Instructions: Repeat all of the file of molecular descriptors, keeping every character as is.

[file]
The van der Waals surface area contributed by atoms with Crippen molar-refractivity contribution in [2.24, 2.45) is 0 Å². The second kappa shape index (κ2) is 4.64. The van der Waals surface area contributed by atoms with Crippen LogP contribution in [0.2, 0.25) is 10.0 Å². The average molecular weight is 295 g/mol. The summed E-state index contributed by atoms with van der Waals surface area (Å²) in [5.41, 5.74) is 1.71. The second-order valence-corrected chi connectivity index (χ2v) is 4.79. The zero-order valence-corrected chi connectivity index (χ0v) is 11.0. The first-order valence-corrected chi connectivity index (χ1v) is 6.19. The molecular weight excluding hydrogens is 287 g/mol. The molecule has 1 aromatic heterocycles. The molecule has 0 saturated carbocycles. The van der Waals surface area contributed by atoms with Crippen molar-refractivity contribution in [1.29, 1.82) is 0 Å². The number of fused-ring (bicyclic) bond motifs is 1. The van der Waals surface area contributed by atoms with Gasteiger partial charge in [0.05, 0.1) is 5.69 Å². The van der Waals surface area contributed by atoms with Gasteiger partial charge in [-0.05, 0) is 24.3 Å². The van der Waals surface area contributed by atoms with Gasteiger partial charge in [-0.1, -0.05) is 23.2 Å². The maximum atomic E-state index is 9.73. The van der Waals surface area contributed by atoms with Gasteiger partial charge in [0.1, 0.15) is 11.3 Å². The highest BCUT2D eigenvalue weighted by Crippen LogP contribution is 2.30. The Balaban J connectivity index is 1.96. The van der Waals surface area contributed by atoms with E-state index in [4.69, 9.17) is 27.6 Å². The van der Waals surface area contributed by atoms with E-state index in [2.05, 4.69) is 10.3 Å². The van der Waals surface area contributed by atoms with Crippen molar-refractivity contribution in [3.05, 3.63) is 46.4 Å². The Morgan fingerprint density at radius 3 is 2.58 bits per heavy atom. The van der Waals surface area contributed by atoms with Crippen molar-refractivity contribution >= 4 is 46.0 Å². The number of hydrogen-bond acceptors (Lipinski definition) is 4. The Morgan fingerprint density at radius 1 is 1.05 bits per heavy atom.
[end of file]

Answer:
The van der Waals surface area contributed by atoms with Crippen molar-refractivity contribution in [2.24, 2.45) is 0 Å². The second kappa shape index (κ2) is 4.64. The van der Waals surface area contributed by atoms with Crippen LogP contribution in [0.2, 0.25) is 10.0 Å². The average molecular weight is 295 g/mol. The summed E-state index contributed by atoms with van der Waals surface area (Å²) in [5.41, 5.74) is 1.71. The second-order valence-corrected chi connectivity index (χ2v) is 4.79. The zero-order valence-corrected chi connectivity index (χ0v) is 11.0. The first-order valence-corrected chi connectivity index (χ1v) is 6.19. The molecular weight excluding hydrogens is 287 g/mol. The molecule has 1 aromatic heterocycles. The molecule has 0 saturated carbocycles. The van der Waals surface area contributed by atoms with Crippen molar-refractivity contribution in [1.29, 1.82) is 0 Å². The number of fused-ring (bicyclic) bond motifs is 1. The van der Waals surface area contributed by atoms with Gasteiger partial charge in [0.05, 0.1) is 5.69 Å². The van der Waals surface area contributed by atoms with Gasteiger partial charge in [-0.05, 0) is 24.3 Å². The van der Waals surface area contributed by atoms with Gasteiger partial charge in [-0.1, -0.05) is 23.2 Å². The maximum atomic E-state index is 9.73. The van der Waals surface area contributed by atoms with Gasteiger partial charge in [0.1, 0.15) is 11.3 Å². The highest BCUT2D eigenvalue weighted by Crippen LogP contribution is 2.30. The Balaban J connectivity index is 1.96. The van der Waals surface area contributed by atoms with E-state index in [4.69, 9.17) is 27.6 Å². The van der Waals surface area contributed by atoms with E-state index in [2.05, 4.69) is 10.3 Å². The van der Waals surface area contributed by atoms with Crippen molar-refractivity contribution in [3.05, 3.63) is 46.4 Å². The Morgan fingerprint density at radius 3 is 2.58 bits per heavy atom. The van der Waals surface area contributed by atoms with Crippen molar-refractivity contribution >= 4 is 46.0 Å². The number of hydrogen-bond acceptors (Lipinski definition) is 4. The Morgan fingerprint density at radius 1 is 1.05 bits per heavy atom.